According to a letter sent by Estonia's private schools to Minister of Education Kristina Kallas (Eesti 200), their economic situation has become more difficult. With the first signs of potential closures becoming visible, schools now want to consult with the ministry in order to find a solution that would bring subsidies into line with the reality of the situation.
Estonia's private schools have written to Minister of Education Kristina Kallas expressing concern that their financial situation is becoming increasingly challenging. According to the letter, the first signs that some of the country's private school may have to consider closing are starting to appear.
Ahto Orav, chair of the Estonian Union of Private Schools (Eesti Eraüldhariduskoolide Ühenduse), told ERR, that for now he could point to no concrete examples of private school closures. However, it is becoming more likely that at some point soon, smaller schools may be in a situation, where they are no longer able to operate.
"For example, if you had a school building with gas heating, then you couldn't disconnect it. If you have an environment that dictates the prices, but you can't change the prices yourself, for example by changing the tuition fees halfway through the year, then problems arise. So, you have to think about what you can do," he said.
However, according to Orav, private schools are not only worried about rapidly rising costs. They also have concerns related to procedures and project funding. The level and form of cooperation between schools and local authorities varies from case to case, with a number of gaps when it comes to regulations.
"The concept of school networks is also changing, with state schools operating in local authority areas alongside private schools," he said.
The NGO Estonian Union of Private Schools, the Union of Estonian Christian Private Schools (Eesti kristlike erakoolid) and the Estonian Association of Free Waldorf Schools and Kindergartens (Eesti Vabade Waldorfkoolide ja -lasteaedade Ühendus) all want to discuss their concerns with the ministry in more detail and have proposed that a working group established consisting of representatives of each of those organizations along with specialists from the ministry.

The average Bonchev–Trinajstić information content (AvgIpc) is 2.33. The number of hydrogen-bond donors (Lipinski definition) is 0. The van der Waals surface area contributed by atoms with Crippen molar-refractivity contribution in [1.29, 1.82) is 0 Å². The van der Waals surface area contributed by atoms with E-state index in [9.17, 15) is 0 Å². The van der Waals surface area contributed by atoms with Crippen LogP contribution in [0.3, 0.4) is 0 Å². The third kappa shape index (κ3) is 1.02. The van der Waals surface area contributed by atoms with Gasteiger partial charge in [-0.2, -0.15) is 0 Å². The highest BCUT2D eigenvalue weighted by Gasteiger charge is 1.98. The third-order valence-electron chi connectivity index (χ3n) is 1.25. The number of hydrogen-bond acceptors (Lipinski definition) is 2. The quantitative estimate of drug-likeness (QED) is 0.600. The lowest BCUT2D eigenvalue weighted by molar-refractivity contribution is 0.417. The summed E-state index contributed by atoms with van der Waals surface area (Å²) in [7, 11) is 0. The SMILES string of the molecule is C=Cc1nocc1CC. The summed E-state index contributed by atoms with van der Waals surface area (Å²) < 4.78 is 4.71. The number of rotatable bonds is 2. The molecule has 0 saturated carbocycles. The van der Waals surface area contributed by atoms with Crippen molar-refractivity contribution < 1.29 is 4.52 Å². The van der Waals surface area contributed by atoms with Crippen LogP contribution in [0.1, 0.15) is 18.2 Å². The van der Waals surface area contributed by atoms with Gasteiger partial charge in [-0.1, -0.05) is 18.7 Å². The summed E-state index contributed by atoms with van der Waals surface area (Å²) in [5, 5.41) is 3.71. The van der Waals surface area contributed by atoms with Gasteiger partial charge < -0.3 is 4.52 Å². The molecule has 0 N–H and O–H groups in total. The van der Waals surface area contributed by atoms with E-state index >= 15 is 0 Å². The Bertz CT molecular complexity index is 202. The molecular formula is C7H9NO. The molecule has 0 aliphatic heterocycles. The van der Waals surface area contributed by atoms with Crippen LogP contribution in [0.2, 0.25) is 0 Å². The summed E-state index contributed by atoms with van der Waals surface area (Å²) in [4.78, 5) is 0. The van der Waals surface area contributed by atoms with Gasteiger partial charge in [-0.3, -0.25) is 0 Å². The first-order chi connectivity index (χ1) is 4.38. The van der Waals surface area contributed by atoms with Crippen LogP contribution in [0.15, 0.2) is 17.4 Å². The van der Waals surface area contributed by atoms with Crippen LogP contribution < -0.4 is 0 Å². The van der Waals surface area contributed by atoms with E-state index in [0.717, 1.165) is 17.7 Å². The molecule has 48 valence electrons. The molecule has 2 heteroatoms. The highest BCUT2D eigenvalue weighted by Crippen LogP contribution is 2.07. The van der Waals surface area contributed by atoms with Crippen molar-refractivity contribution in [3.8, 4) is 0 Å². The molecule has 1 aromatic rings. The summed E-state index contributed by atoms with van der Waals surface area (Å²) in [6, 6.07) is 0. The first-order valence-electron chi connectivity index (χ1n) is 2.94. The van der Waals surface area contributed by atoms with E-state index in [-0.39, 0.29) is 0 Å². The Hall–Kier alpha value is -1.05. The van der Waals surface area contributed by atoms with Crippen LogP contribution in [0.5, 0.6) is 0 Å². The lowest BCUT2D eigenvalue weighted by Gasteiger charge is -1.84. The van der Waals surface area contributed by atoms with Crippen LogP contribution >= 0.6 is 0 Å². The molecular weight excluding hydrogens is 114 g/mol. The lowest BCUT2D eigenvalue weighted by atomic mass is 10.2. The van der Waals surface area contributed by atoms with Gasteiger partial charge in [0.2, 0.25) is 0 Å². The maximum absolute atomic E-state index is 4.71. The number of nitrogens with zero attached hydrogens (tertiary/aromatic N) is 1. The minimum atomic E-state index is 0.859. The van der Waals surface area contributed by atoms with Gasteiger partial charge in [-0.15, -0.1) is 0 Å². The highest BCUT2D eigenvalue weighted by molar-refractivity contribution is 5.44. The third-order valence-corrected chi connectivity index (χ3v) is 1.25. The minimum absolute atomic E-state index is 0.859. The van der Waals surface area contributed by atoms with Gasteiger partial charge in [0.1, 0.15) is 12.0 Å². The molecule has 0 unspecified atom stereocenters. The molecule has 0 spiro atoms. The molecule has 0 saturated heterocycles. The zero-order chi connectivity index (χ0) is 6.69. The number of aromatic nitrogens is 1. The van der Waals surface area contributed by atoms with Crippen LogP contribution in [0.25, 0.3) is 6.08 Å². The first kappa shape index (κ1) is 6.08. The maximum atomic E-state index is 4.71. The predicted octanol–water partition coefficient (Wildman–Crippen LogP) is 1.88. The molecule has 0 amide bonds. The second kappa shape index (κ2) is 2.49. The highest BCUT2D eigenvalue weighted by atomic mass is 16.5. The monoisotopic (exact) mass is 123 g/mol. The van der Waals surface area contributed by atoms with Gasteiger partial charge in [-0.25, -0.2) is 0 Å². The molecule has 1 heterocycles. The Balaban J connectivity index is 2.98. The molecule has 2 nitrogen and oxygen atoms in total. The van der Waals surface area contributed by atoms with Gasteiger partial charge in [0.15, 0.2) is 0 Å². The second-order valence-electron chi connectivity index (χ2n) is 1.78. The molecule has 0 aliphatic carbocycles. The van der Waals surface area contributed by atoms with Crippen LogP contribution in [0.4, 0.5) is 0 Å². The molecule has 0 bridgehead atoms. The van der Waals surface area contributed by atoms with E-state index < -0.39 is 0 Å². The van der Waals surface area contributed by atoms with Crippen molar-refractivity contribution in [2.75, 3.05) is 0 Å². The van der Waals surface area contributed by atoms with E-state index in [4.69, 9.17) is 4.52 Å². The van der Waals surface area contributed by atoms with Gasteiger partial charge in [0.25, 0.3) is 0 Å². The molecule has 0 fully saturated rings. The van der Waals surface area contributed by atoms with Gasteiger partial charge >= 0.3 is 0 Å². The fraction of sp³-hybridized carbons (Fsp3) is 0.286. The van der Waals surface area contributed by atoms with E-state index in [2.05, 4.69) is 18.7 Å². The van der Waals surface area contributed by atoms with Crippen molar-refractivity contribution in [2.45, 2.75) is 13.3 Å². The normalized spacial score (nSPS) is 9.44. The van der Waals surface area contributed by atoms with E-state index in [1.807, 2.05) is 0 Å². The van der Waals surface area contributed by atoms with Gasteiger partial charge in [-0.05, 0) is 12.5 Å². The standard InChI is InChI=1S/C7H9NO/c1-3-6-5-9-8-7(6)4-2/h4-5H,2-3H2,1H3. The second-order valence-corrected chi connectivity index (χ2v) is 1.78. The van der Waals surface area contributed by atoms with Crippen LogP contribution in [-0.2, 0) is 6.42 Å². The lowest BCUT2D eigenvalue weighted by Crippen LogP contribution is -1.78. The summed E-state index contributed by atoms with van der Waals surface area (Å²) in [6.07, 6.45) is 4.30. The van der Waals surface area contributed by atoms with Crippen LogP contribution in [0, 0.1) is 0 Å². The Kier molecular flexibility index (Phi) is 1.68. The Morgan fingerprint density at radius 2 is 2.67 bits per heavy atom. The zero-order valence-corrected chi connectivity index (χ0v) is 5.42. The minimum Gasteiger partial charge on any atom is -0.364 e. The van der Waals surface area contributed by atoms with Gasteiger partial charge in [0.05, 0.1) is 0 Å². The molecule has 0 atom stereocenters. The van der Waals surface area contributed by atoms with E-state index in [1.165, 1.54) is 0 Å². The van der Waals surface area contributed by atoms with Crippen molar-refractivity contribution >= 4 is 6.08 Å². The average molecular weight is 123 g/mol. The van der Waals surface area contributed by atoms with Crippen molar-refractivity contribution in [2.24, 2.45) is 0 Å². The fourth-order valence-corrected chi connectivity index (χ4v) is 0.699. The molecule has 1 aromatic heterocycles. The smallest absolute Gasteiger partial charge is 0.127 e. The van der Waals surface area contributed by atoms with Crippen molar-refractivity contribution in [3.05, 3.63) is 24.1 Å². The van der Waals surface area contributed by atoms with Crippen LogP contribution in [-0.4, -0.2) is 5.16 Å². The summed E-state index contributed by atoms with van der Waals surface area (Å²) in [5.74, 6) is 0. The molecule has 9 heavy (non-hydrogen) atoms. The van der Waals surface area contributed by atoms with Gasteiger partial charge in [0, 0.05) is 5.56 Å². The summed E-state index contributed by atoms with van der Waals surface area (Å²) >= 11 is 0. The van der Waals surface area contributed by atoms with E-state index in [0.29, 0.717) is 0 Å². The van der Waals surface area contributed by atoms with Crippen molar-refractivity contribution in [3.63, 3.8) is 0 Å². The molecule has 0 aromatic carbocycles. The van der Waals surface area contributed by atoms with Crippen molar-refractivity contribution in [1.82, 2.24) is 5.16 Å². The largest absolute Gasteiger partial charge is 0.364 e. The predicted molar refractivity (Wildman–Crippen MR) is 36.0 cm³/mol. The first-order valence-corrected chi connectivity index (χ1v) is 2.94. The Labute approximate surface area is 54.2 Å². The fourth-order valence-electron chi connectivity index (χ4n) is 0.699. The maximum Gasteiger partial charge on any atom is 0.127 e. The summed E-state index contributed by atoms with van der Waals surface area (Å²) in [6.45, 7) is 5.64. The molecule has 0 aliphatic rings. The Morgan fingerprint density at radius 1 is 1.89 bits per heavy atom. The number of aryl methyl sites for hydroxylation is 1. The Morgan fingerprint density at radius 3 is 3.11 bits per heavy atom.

Estonia's private schools also want to either introduce a fee indexation system, or something similar, to ensure that subsidies for education remain in line with actual costs.
Last fall, Estonia's private schools informed the then Minister of Education Tõnis Lukas (Isamaa) of their concerns. At that time, they emphasized that the biggest issue related to the fact that operating grants are calculated with a time lag of around one and a half years. Therefore, as costs have risen rapidly over the last year in particular, current grants are not in line with the reality of the present situation.
Orav said, that the issue had been left in the air due to the approaching Riigikogu elections and subsequent change of minister changed. However, they now they want to move forward in the same direction as before. With the spending situation having changed drastically in recent years and the funding system remaining stable, the Estonian government is more focused on making savings. Therefore, according to Orav, the main question is how to look at the school network more holistically.
"There is no insistence, intrigue or confrontation, because there would be no benefit to that," Orav stressed. "As circumstances change, processes need to be reviewed. We're not going to demand anything, but we'd like to discuss a long term plan about how to move forward."
The private schools acknowledged, that the problems have become even more complex than they were last fall, and that they hope to meet with the education minister shortly.
Editor: Michael Cole